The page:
In 2001, Jurassic Park III released, taking characters to Isla Sorna (with a fantastic twist where Jurassic Park's Dr. Grant is "kidnapped" by a family trying to find their son who was lost on Isla Sorna and believes Grant could be their guide... but he'd never been to that island before). It was a further decline in quality for the series, but still an interesting direction for the story to continue. Then, in 2015, the story was given a "soft reboot" with a fourth movie, Jurassic World, continuing from where the failed attempt of Jurassic Park had left off, introducing a new attempt a dinosaur theme park, "Jurassic World," on Isla Nublar. This time, the park was actually successfully opened and active. The film also introduced the idea of genetic hybrids with the Indominus Rex, and the franchise torch was passed to Chris Pratt as Owen and Bryce Dallas Howard as Claire. Of course, history repeated itself and the Jurassic World park failed. Jurassic World: Fallen Kingdom, in 2018, had a Lost World vibe where a team was sent to the island to rescue dinosaurs as a volcano on the island became active and threatened to wipe out all the dinosaurs on it. The movie further explored genetic hybrid dinosaurs and militarizing dinosaurs. We also meet the first human clone in the series, named Maisie, and the movie concludes with Maisie saving nearly doomed dinosaurs by releasing them into the wild on the U.S. mainland -- hence, redefining "Jurassic World."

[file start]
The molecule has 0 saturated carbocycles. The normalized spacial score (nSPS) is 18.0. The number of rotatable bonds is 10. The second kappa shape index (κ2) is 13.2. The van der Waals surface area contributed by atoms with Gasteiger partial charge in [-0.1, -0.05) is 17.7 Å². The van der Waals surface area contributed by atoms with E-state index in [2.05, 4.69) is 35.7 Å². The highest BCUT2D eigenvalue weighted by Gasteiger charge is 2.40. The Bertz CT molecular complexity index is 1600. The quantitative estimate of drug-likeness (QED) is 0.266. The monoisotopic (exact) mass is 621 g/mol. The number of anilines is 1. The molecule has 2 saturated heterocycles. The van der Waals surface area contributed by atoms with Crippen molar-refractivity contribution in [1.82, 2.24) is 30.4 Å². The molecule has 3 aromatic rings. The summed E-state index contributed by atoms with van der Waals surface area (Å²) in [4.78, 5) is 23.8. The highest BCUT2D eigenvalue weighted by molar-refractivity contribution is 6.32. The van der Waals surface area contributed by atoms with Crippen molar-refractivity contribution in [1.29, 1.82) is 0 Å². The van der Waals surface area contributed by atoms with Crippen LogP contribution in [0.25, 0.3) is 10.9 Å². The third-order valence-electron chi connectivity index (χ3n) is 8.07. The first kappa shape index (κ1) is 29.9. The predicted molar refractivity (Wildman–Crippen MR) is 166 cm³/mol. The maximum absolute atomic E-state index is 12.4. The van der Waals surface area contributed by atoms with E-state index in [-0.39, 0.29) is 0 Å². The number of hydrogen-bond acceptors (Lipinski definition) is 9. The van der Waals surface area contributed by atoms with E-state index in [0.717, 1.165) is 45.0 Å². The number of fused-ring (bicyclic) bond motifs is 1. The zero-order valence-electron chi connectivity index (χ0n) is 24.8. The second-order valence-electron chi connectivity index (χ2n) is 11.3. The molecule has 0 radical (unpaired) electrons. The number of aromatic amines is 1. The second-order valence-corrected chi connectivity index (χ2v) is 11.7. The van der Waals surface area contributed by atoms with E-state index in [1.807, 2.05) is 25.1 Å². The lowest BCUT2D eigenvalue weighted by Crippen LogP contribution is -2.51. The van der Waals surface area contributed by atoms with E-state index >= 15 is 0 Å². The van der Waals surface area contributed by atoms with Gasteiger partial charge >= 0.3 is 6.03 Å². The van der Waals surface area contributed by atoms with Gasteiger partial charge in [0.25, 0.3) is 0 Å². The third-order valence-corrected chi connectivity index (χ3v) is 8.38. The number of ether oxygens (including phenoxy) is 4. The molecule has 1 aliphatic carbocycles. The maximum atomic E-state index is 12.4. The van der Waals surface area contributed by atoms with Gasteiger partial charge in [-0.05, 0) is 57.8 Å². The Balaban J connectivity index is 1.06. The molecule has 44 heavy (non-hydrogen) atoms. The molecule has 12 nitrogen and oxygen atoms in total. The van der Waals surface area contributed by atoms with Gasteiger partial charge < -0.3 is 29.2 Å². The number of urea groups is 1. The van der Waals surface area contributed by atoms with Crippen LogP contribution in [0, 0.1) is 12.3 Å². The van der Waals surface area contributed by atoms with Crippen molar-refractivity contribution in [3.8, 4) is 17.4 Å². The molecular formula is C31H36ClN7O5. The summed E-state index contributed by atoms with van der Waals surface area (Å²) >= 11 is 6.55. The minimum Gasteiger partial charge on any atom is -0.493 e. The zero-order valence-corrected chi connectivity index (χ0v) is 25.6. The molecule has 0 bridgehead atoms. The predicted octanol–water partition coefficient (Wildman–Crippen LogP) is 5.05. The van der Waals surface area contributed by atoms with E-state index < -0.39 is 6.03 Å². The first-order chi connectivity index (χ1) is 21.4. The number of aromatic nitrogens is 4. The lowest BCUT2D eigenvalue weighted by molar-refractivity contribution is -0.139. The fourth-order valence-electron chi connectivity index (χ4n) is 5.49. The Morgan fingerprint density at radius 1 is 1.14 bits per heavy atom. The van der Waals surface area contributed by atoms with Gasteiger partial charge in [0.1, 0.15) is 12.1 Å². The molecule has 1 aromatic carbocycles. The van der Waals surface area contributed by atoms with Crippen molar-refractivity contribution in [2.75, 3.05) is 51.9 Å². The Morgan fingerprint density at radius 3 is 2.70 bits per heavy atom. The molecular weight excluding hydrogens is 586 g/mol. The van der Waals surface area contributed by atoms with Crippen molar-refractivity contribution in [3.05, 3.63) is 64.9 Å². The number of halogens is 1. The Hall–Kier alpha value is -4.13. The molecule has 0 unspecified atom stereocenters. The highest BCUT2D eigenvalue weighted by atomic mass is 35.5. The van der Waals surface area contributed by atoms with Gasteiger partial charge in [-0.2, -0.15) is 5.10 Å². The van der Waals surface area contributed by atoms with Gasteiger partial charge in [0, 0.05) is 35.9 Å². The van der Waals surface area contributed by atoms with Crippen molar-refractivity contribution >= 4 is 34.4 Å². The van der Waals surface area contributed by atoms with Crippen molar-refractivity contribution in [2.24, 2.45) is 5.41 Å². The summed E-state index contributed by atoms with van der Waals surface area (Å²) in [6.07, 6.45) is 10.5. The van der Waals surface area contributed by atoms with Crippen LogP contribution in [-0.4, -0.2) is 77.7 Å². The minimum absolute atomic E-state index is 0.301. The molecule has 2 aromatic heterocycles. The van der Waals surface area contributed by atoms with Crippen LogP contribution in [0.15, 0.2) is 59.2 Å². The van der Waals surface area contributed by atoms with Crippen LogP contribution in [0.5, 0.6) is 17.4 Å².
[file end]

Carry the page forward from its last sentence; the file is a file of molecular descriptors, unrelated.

Why am I telling you all this? Well, this summer's Jurassic World: Dominion marks the supposed conclusion of a story that began with 1993's Jurassic Park. 29 years since its debut, Jurassic World: Dominion is poised to wrap up the Jurassic franchise as we know it. Whether or not this means we'll never see a "hard reboot" or a spin-off remains to be seen. (Knowing Hollywood and film studios who love making money, we can expect some new Jurassic movie in the next 10 to 20 years, I'm sure.) What's great about Jurassic World: Dominion, though, is that director Colin Trevorrow made a way for new AND familiar things to abound in his film. This movie marks the very first - and only - time we've seen Dr. Ian Malcolm (Goldblum), Dr. Alan Grant (Sam Neill), and Dr. Ellie Sattler (Laura Dern) together again since 1993's Jurassic Park. And even more amazing is he has returning World cast members Pratt and Howard sharing the screen time with them. While all too "convenient" in its setup, Jurassic World: Dominion is the dream of anyone who's been a fan of Park and World and wished to see the core of the original cast on screen together one more time. Jurassic World: Dominion is a wonderfully satisfying finale.